Green-led ministries quarrel over using agricultural land for solar power – media report
Germany’s green-led ministries of economics, agriculture and environment are bickering over using agricultural land for solar power, reports business daily Handelsblatt. While the economy and climate ministry of vice chancellor Robert Habeck wants to use these areas for solar energy production in order to allow a fast rollout, both the agriculture and the environment ministries are putting the brakes on these plans. The government plans to install 22 gigawatts of solar photovoltaics (PV) per year from 2026, up from this year’s target of 9 gigawatts. Habeck’s ministry wants to specify that half of this capacity will be ground-mounted systems, most of which would be installed on fields and meadows. But the agriculture and environment ministries, led by his party colleagues Cem Özdemir and Steffi Lemke, consider this highly problematic, government sources told Handelsblatt.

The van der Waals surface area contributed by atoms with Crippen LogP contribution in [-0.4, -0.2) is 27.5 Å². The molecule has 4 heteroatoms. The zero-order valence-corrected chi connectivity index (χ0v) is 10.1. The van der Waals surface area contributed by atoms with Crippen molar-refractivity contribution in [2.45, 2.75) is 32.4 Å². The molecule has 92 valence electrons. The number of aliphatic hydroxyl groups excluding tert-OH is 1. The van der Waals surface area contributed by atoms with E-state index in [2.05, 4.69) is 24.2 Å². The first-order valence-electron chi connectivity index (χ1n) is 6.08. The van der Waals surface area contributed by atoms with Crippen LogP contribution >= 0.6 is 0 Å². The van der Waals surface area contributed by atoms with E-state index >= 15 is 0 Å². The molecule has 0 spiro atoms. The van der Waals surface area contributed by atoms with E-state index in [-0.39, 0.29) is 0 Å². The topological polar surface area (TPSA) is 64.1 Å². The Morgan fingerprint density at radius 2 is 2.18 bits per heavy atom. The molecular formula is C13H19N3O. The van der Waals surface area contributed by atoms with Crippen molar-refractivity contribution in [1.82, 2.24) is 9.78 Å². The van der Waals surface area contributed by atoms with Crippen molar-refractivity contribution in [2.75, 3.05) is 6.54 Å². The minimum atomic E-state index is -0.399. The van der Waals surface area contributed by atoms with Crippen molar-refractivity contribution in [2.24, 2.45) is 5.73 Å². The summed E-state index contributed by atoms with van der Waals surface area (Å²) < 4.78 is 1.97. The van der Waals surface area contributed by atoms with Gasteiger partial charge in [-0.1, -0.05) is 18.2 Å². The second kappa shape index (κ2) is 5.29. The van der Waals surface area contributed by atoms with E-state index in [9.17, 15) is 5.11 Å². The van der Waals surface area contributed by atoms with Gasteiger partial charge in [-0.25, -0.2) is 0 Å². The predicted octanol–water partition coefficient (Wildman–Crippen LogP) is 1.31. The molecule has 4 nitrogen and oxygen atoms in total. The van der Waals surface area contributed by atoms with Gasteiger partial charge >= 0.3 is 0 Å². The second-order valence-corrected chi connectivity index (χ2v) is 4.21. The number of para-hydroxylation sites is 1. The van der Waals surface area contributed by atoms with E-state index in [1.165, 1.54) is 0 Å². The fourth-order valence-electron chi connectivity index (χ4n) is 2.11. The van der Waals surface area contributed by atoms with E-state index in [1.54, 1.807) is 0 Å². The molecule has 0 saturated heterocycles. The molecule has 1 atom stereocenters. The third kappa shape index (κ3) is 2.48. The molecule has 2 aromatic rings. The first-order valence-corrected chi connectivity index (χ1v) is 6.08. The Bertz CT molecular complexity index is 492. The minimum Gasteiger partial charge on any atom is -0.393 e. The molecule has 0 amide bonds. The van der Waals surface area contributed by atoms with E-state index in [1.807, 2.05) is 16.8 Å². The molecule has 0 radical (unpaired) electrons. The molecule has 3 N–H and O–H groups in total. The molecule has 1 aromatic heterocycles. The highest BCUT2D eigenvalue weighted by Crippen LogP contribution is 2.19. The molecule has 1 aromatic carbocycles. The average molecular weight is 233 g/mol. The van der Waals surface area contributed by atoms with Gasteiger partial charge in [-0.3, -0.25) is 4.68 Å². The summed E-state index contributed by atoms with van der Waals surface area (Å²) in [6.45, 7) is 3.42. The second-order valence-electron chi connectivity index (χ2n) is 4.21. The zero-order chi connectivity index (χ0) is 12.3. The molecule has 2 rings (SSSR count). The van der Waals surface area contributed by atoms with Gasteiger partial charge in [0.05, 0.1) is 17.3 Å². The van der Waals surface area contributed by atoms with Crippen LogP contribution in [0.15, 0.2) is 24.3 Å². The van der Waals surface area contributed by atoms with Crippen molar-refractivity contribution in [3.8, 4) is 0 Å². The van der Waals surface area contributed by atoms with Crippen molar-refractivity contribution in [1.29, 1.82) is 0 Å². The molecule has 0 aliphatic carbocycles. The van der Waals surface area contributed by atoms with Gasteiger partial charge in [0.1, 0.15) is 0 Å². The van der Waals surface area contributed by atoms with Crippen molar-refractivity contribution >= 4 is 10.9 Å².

A spokesperson for the agriculture ministry told the newspaper that only "already sealed areas and rewetted moors" could be used for photovoltaics. The Ministry of the Environment is also "critical" of facilitating installations in open spaces, arguing there is already “strong competition for land”. But unnamed economics ministry officials said the use of ground-mounted systems was without alternative, because it would take much too long to solely focus on the expansion of roof-mounted solar arrays, according to the article.
Utility association BDEW has said that Germany’s solar PV expansion - a key component of Germany’s energy transition - must not be hampered by a lack of space and that innovative concepts such as agrivoltaics must be expanded and exploited. Last year, less than eleven percent of Germany's electricity came from solar power. That share is meant to rise steeply in coming years as the country aims for a 80 percent renewable share in its electricity by 2030.